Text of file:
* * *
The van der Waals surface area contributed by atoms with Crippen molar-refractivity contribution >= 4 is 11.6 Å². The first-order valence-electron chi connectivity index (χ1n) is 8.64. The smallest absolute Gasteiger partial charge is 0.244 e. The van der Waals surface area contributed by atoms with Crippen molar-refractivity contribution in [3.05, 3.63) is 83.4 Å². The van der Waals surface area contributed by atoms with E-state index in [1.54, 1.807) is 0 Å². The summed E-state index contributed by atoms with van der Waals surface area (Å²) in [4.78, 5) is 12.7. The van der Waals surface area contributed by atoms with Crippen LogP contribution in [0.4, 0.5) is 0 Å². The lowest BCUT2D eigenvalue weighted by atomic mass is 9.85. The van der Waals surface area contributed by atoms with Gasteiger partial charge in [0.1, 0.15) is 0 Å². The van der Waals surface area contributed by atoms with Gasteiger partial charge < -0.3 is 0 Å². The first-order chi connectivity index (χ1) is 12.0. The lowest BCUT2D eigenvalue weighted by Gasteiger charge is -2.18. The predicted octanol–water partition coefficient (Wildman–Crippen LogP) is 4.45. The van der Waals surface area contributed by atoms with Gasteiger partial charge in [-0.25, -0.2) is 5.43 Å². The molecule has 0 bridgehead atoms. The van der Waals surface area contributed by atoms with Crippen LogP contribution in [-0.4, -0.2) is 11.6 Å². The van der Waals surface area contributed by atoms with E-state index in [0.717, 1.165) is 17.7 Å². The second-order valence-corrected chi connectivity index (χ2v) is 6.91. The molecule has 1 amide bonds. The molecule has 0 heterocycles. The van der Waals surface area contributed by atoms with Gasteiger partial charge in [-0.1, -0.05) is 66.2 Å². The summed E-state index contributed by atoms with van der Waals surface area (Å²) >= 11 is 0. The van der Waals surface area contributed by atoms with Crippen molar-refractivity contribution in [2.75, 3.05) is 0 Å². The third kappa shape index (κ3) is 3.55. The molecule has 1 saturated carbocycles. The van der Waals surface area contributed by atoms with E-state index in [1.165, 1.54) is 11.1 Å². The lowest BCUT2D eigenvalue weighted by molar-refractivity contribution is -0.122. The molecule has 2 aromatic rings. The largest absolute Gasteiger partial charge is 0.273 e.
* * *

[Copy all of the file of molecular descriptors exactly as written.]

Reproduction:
The van der Waals surface area contributed by atoms with Crippen molar-refractivity contribution >= 4 is 11.6 Å². The first-order valence-electron chi connectivity index (χ1n) is 8.64. The smallest absolute Gasteiger partial charge is 0.244 e. The van der Waals surface area contributed by atoms with Crippen molar-refractivity contribution in [3.05, 3.63) is 83.4 Å². The van der Waals surface area contributed by atoms with E-state index in [1.54, 1.807) is 0 Å². The summed E-state index contributed by atoms with van der Waals surface area (Å²) in [4.78, 5) is 12.7. The van der Waals surface area contributed by atoms with Crippen LogP contribution in [0.4, 0.5) is 0 Å². The lowest BCUT2D eigenvalue weighted by atomic mass is 9.85. The van der Waals surface area contributed by atoms with Gasteiger partial charge in [0.1, 0.15) is 0 Å². The van der Waals surface area contributed by atoms with Gasteiger partial charge < -0.3 is 0 Å². The first-order chi connectivity index (χ1) is 12.0. The lowest BCUT2D eigenvalue weighted by Gasteiger charge is -2.18. The predicted octanol–water partition coefficient (Wildman–Crippen LogP) is 4.45. The van der Waals surface area contributed by atoms with Gasteiger partial charge in [-0.25, -0.2) is 5.43 Å². The molecule has 0 bridgehead atoms. The van der Waals surface area contributed by atoms with Crippen LogP contribution in [-0.4, -0.2) is 11.6 Å². The van der Waals surface area contributed by atoms with E-state index in [0.717, 1.165) is 17.7 Å². The second-order valence-corrected chi connectivity index (χ2v) is 6.91. The molecule has 1 amide bonds. The molecule has 0 heterocycles. The van der Waals surface area contributed by atoms with Gasteiger partial charge in [-0.1, -0.05) is 66.2 Å². The summed E-state index contributed by atoms with van der Waals surface area (Å²) >= 11 is 0. The van der Waals surface area contributed by atoms with Crippen molar-refractivity contribution in [2.75, 3.05) is 0 Å². The third kappa shape index (κ3) is 3.55. The molecule has 1 saturated carbocycles. The van der Waals surface area contributed by atoms with E-state index in [1.165, 1.54) is 11.1 Å². The lowest BCUT2D eigenvalue weighted by molar-refractivity contribution is -0.122. The molecule has 2 aromatic rings. The largest absolute Gasteiger partial charge is 0.273 e.